Economists optimistic on global economy01 March 2014
Economists said here Thursday that they are reasonably optimistic about the global economy this year, noting industrial countries will have better performance than emerging market economies.
"We are reasonably optimistic about the global economy," with stronger performance to be seen in the industrial countries, in particular the United States and to a certain extent Europe, said Lewis Alexander, managing director and U.S. chief economist at Nomura, at a meeting held by the Council on Foreign Relations, a New York-based foreign policy think-tank.
"We do see Asia and China slowing in the first half of the year and then doing better," Alexander told Xinhua at the meeting. But there are differences within emerging markets, with some problem countries like Brazil and Turkey doing worse than others, he added.
Vincent Reinhart, managing director and chief US economist at Morgan Stanley, said "global expansion is ongoing that the G4 countries accelerate and emerging market (EM) stabilizes."
"So our forecast on growth we last published is just a touch slower than what we thought six months ago. But it' s global economic expansion," Reinhart said.
"Some merging market economies will find it difficult to weather increases in US interest rates, but we think that is contained enough," Reinhart said.
Emerging market economies is having "an important stabilization," which enables most of them to weather the increase in rates, he said.
Talking about economic challenges for China, Alexander said "nothing is terribly surprising," but there is no question that there are growing financial imbalances that need to be addressed.
"The pattern of growth (in China), which has been so dependent upon first exports and then investment, needs to change to rely more on domestic demand," Alexander said.
He also said he is "reasonably optimistic over the mid-term" for China, adding that the country is on the track to make those adjustments.
With regards to the U.S. economy, Reinhart attributed the softening of recent economic data mainly to the severe weather conditions the country has lived through over the past month or so. "The basic picture is the economic landscape is frozen over. It' s not going to thaw for another month and a half till we get a sense of what the underlying momentum is," Reinhart said.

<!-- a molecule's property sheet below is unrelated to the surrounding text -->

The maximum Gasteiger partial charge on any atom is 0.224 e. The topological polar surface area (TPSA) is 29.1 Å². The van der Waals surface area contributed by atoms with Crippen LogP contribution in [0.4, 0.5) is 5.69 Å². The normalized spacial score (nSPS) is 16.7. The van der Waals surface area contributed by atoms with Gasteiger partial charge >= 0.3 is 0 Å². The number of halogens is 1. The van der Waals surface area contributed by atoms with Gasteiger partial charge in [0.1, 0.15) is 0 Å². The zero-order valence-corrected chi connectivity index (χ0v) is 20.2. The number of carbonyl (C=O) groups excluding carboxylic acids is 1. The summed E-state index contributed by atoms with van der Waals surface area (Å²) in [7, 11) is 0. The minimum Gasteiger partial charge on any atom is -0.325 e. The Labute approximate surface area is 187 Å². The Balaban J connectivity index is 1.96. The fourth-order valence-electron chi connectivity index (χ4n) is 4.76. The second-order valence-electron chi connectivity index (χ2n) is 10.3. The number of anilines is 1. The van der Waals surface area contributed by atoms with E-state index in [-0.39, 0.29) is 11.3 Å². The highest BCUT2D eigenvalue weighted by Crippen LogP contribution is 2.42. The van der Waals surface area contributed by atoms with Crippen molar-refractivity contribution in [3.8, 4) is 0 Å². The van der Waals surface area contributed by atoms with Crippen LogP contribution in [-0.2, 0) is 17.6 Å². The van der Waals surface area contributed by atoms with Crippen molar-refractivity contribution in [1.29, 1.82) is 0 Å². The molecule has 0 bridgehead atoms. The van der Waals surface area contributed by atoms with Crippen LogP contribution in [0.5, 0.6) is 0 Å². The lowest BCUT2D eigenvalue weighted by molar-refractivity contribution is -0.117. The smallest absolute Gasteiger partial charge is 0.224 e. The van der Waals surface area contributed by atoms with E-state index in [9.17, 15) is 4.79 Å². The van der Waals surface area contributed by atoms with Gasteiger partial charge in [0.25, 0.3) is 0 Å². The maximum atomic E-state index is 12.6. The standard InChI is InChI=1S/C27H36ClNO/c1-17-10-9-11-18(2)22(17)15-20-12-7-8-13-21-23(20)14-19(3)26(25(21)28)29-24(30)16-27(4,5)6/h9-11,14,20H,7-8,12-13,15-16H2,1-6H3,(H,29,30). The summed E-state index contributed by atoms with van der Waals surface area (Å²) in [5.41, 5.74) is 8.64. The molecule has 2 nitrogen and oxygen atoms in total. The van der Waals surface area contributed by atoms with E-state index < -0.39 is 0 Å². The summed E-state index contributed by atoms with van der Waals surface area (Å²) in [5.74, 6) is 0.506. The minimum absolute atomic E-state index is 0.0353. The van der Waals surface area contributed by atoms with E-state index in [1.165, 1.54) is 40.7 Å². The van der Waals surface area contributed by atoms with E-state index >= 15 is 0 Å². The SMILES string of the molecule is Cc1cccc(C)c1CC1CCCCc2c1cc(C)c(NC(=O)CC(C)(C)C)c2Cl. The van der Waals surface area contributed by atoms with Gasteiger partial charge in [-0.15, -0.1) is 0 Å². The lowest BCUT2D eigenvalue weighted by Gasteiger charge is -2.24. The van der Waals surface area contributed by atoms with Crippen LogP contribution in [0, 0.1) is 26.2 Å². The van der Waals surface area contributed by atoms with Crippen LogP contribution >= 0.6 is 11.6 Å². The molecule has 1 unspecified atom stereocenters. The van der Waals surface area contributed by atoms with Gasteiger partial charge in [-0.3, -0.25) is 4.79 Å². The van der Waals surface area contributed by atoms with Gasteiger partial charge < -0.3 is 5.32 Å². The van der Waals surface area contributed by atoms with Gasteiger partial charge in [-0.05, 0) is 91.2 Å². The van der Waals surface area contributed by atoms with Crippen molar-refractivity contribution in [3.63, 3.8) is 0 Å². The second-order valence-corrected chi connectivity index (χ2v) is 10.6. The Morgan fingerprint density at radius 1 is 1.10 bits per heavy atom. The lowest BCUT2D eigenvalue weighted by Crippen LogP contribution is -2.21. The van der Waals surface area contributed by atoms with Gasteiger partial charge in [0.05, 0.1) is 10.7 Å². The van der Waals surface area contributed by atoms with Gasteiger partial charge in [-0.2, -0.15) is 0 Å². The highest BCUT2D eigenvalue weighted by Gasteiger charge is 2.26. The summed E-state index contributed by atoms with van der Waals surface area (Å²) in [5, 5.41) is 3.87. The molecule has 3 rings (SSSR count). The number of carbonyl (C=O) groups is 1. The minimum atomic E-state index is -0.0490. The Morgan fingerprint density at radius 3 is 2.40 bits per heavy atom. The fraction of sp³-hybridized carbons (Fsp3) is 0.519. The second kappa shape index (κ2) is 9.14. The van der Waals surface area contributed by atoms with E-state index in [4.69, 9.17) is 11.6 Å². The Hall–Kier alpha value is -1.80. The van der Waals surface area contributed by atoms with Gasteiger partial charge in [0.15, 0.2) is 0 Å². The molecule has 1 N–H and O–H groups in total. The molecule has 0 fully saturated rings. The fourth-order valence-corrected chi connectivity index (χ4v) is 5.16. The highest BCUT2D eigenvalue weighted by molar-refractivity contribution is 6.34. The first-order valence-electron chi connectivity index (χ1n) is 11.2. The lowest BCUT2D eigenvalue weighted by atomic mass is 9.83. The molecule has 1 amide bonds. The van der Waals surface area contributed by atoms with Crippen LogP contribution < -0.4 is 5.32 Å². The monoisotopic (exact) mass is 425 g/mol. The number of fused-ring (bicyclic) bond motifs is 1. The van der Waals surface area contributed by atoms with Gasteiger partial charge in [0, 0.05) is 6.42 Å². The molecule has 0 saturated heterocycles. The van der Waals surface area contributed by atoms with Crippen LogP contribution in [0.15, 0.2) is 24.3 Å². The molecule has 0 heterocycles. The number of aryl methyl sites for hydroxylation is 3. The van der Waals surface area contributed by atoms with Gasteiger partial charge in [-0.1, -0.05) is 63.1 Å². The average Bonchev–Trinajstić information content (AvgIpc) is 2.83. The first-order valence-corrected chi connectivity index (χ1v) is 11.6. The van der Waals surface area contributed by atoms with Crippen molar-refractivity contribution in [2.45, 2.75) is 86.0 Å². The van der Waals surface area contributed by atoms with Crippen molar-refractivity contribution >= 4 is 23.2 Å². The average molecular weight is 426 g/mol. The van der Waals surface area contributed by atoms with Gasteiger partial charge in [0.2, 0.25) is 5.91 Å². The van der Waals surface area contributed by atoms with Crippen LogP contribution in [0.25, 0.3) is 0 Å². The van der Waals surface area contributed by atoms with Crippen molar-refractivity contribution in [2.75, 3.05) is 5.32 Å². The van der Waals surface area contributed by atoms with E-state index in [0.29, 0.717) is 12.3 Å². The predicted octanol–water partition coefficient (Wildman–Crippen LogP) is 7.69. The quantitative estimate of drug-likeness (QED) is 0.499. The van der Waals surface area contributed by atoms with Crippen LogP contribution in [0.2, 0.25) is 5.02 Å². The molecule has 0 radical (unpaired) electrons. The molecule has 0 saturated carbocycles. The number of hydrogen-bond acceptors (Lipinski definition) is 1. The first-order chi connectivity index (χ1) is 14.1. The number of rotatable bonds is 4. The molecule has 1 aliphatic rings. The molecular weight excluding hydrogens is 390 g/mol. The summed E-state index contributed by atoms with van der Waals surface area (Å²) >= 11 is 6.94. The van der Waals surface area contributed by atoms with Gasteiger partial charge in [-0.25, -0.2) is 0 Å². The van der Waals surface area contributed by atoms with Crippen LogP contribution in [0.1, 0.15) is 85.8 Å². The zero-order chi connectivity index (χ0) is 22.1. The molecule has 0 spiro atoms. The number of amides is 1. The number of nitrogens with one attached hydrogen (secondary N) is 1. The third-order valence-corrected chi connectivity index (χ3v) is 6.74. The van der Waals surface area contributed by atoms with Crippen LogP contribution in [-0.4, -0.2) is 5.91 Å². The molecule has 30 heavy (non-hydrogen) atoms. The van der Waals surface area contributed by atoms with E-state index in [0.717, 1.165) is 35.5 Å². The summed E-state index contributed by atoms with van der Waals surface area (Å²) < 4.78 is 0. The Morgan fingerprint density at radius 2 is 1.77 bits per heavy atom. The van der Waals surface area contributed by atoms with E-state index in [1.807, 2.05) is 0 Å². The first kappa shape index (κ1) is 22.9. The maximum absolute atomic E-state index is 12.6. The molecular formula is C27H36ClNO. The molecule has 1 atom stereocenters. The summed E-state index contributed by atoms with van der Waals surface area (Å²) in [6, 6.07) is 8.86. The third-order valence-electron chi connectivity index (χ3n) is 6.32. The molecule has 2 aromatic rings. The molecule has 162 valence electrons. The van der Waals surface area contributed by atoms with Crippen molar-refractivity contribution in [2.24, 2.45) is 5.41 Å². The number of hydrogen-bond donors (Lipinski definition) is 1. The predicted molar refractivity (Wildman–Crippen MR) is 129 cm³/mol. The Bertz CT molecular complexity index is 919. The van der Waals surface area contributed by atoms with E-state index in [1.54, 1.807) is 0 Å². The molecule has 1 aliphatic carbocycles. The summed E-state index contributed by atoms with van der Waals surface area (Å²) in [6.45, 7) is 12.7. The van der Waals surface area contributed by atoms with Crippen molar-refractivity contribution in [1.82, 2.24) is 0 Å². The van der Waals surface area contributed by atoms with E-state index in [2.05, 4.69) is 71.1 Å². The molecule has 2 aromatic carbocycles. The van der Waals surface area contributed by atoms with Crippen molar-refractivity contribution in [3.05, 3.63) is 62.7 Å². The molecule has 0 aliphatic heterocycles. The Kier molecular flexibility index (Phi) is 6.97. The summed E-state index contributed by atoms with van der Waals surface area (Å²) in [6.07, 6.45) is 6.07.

"We think it' s mostly weather, but you' ll have to leave open the possibility that there is a little more slowing in there," he added.
Reinhart also noted that some slowing of recent data was expected after a pretty torrid growth pace of U.S. domestic private spending during the fourth quarter of last year.
Given the weak data, Reinhart and his team at Morgan Stanley had substantially revised down their forecast for the U.S. gross domestic product for the first quarter.
The U.S. economy "has been stuck in a two-percent channel," he said, adding that it will pick up, however, to two-and-three-quarters percent later.
With regards to the so-called "Abenomics" in Japan, economists expressed optimism while warning risks.
Monetary policy, which was called the first arrow of Abenomics, was a huge success, said Takatoshi Ito, professor of the Graduate School of Economics and dean of the Graduate School of Public Policy at the University of Tokyo. "It completely changed the deflationary defeat of the central bank (of Japan) to a proactive inflation targeter," said Ito, who was also the former deputy vice minister for international affairs of Japan' s Ministry of Finance.
"This is a great experiment in monetary economics," Reinhart echoed Ito' s view.
However, economists also pointed out the high level of difficulty in implementing Abenomics.
With the first arrow of monetary policy setting stage, the second arrow of fiscal policy started to bend to consolidation, which created "a policy mix," Ito said.